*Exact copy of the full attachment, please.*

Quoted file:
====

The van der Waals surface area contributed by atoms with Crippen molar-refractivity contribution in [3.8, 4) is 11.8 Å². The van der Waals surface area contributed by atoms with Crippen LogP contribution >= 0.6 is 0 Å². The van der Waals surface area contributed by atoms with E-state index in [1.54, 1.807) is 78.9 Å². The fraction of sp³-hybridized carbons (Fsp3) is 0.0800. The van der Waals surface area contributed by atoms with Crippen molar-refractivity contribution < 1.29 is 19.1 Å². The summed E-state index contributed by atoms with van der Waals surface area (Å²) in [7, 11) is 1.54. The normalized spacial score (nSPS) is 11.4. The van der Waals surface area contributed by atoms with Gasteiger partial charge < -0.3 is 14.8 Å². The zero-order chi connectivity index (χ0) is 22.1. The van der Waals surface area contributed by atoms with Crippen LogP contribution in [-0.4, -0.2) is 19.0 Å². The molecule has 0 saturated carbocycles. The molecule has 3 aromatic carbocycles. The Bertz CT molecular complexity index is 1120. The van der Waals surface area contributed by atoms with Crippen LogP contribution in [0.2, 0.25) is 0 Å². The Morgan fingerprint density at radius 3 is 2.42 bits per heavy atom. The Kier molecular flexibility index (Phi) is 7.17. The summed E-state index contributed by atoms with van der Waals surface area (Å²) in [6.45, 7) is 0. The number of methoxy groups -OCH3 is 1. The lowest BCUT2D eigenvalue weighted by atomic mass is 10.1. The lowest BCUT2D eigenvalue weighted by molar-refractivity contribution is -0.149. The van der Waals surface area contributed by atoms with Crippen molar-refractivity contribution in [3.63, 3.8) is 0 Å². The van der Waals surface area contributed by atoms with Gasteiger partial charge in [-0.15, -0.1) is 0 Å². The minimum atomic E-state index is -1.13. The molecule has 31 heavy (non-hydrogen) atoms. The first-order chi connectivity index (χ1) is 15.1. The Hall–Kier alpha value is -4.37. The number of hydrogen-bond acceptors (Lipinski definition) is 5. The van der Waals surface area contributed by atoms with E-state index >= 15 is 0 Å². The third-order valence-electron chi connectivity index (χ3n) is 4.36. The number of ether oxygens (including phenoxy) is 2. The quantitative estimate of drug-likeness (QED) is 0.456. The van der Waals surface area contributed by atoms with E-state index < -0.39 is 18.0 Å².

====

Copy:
The van der Waals surface area contributed by atoms with Crippen molar-refractivity contribution in [3.8, 4) is 11.8 Å². The van der Waals surface area contributed by atoms with Crippen LogP contribution >= 0.6 is 0 Å². The van der Waals surface area contributed by atoms with E-state index in [1.54, 1.807) is 78.9 Å². The fraction of sp³-hybridized carbons (Fsp3) is 0.0800. The van der Waals surface area contributed by atoms with Crippen molar-refractivity contribution < 1.29 is 19.1 Å². The summed E-state index contributed by atoms with van der Waals surface area (Å²) in [7, 11) is 1.54. The normalized spacial score (nSPS) is 11.4. The van der Waals surface area contributed by atoms with Gasteiger partial charge < -0.3 is 14.8 Å². The zero-order chi connectivity index (χ0) is 22.1. The van der Waals surface area contributed by atoms with Crippen LogP contribution in [-0.4, -0.2) is 19.0 Å². The molecule has 0 saturated carbocycles. The molecule has 3 aromatic carbocycles. The Bertz CT molecular complexity index is 1120. The van der Waals surface area contributed by atoms with Crippen LogP contribution in [0.2, 0.25) is 0 Å². The Morgan fingerprint density at radius 3 is 2.42 bits per heavy atom. The Kier molecular flexibility index (Phi) is 7.17. The summed E-state index contributed by atoms with van der Waals surface area (Å²) in [6.45, 7) is 0. The number of methoxy groups -OCH3 is 1. The lowest BCUT2D eigenvalue weighted by atomic mass is 10.1. The lowest BCUT2D eigenvalue weighted by molar-refractivity contribution is -0.149. The van der Waals surface area contributed by atoms with Crippen molar-refractivity contribution in [3.63, 3.8) is 0 Å². The van der Waals surface area contributed by atoms with Gasteiger partial charge in [-0.15, -0.1) is 0 Å². The minimum atomic E-state index is -1.13. The molecule has 31 heavy (non-hydrogen) atoms. The first-order chi connectivity index (χ1) is 15.1. The Hall–Kier alpha value is -4.37. The number of hydrogen-bond acceptors (Lipinski definition) is 5. The van der Waals surface area contributed by atoms with E-state index >= 15 is 0 Å². The third-order valence-electron chi connectivity index (χ3n) is 4.36. The number of ether oxygens (including phenoxy) is 2. The quantitative estimate of drug-likeness (QED) is 0.456. The van der Waals surface area contributed by atoms with E-state index < -0.39 is 18.0 Å².